Solange’s “A Seat at the Table” is Proof She’s Beyond Beyoncé‘s Shadow
Solange could never be considered unsuccessful. Her debut album, Solo Star, was released in 2003 when she was a mere sixteen years old and still cracked the top 50 of the Billboard Hot 200 despite unfavorable reviews. Her 2008 follow-up, Sol-Angel and the Hadley St. Dreams, saw higher sales and better reviews with a much smaller cast of writing and production personnel. Her 2012 EP, True, was even more critically acclaimed.
Last Friday (September 30), Solange added the latest chapter in the evolution of her artistry with A Seat at the Table, an album where she is credited with writing, arranging and co-producing every track. Suffice it to say, Solange Knowles is talented and growing, and she doesn’t owe her steady rise to her sister’s magnetism.
But she’s still a Knowles.
Having Beyoncé as a sister means being evaluated against the tallest measuring stick in the music industry, and the noticeably familiar visage and voice serve to further encourage the comparison. Beyoncé casts a big shadow—so big that Solange is often remembered more for her elevator fight with Jay Z than for her music. A Seat at the Table is Solange’s forsaking of the measuring stick, the shadow, and the celebrity altogether.
At its core, the album seems to couple nicely with Queen B’s Lemonade; a pop singer experimenting with deeper lyricism and meaning, using her black female identity as the centrepiece and her personal experiences as serving platters. Lyrics aside, “Cranes in the Sky” is sonically the sister song of “Sandcastles.” It isn’t absurd to assume that Solange drew some inspiration from Lemonade in that regard (Or, maybe, Solange inspired Beyoncé?), but that’s where the comparison should end.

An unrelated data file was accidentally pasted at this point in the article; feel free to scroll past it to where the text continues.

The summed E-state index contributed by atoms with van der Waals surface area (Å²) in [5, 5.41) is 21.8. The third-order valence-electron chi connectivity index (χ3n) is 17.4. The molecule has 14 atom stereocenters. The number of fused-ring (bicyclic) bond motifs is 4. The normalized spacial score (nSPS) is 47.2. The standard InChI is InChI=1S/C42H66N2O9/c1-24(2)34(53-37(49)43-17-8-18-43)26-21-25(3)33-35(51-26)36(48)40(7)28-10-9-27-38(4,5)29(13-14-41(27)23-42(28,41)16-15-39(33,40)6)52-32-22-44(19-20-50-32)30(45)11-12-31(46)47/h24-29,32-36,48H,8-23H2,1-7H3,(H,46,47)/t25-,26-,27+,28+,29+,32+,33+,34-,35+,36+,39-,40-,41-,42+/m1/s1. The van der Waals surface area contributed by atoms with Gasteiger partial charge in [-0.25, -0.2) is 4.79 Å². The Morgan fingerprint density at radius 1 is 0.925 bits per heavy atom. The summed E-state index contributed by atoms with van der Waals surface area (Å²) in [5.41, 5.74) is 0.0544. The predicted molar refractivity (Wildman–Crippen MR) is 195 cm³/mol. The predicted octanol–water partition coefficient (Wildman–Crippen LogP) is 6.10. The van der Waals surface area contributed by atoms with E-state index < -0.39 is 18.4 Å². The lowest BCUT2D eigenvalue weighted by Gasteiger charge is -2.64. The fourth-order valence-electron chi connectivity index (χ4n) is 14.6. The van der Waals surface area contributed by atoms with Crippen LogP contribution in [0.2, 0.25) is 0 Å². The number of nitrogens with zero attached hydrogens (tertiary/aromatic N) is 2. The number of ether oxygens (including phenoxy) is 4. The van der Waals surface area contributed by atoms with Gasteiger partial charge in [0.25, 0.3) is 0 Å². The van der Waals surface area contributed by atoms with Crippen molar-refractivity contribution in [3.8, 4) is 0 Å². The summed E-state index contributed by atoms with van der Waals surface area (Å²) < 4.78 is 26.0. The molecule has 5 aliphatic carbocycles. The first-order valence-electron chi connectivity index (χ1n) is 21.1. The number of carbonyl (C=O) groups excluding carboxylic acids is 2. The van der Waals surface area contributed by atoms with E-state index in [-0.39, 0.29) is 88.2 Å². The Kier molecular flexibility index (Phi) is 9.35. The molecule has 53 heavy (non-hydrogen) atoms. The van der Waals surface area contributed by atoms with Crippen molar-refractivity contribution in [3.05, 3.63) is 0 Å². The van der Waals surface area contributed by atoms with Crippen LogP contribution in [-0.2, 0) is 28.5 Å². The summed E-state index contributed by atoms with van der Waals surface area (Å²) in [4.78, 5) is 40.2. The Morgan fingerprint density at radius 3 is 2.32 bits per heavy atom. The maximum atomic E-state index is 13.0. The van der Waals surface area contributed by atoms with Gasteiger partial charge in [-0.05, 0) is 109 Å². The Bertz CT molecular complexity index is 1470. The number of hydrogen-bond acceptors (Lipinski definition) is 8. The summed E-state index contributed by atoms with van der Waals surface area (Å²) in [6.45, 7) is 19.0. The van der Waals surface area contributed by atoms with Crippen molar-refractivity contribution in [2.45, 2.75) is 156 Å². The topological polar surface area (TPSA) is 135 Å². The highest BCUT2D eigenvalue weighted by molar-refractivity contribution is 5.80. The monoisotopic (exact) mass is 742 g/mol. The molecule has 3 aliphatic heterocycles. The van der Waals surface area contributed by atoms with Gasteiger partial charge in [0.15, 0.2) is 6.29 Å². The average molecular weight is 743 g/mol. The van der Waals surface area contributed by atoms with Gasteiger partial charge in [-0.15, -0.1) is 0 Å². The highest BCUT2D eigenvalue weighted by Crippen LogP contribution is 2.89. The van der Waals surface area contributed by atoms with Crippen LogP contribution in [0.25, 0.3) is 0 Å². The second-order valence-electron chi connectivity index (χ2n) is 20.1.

Solange’s headshot, which serves as the album artwork, is telling of her intentions with the project: she is au naturel—hair undone, unsmiling, and accessible. With the same candor, she delivers a stream of unapologetic black truths over 21 tracks, her messages uninhibited by the need for a radio single or, more astutely put, a white audience.
Her newly-released music videos for “Don’t Touch My Hair” and “Cranes in the Sky” are a testament to the art-above-all mentality. Co-directed by herself and her husband, Alan Ferguson, the stunning visuals are a celebration of black beauty and excellence that offer little room for the unconscious singing and dancing along of a surface-level listener.
Shooting for critical acclaim over chart-topping singles is not an oft-trodden path, especially without some compromise, but that is a privilege Solange has earned as an established yet still undefined artist. She doesn’t waste the opportunity. A Seat at the Table is a beautifully arranged, layered and poignant message of black power that doesn’t risk its replay value with smash singles.
The album is undeniably Solange’s most refined brainchild so far, and it’s a fitting and worthy addition to the Knowles family discography. As Beyoncé and her nineteen-year-long career tower over the R&B soundscape, casting an all-consuming shadow befitting the pop giantess, she can be proud that her younger sister is nowhere near the darkness. Instead, Solange finds her own mountaintop and casts her own ingenious light from a unique and much-needed vantage point.
Although she may never draw as big an audience as Beyoncé, she knows she doesn’t need to: Solange has carved her own lane now, her toolkit amply stocked with talent in writing, producing, and directing. As she continues down that path, she is well on her way to becoming a measuring stick in her own right—the brilliant talent that will lead the charge for all the proud black women that follow her.
By Kareem, who just followed Solange on Twitter earlier today.
Photo Credit: Columbia Records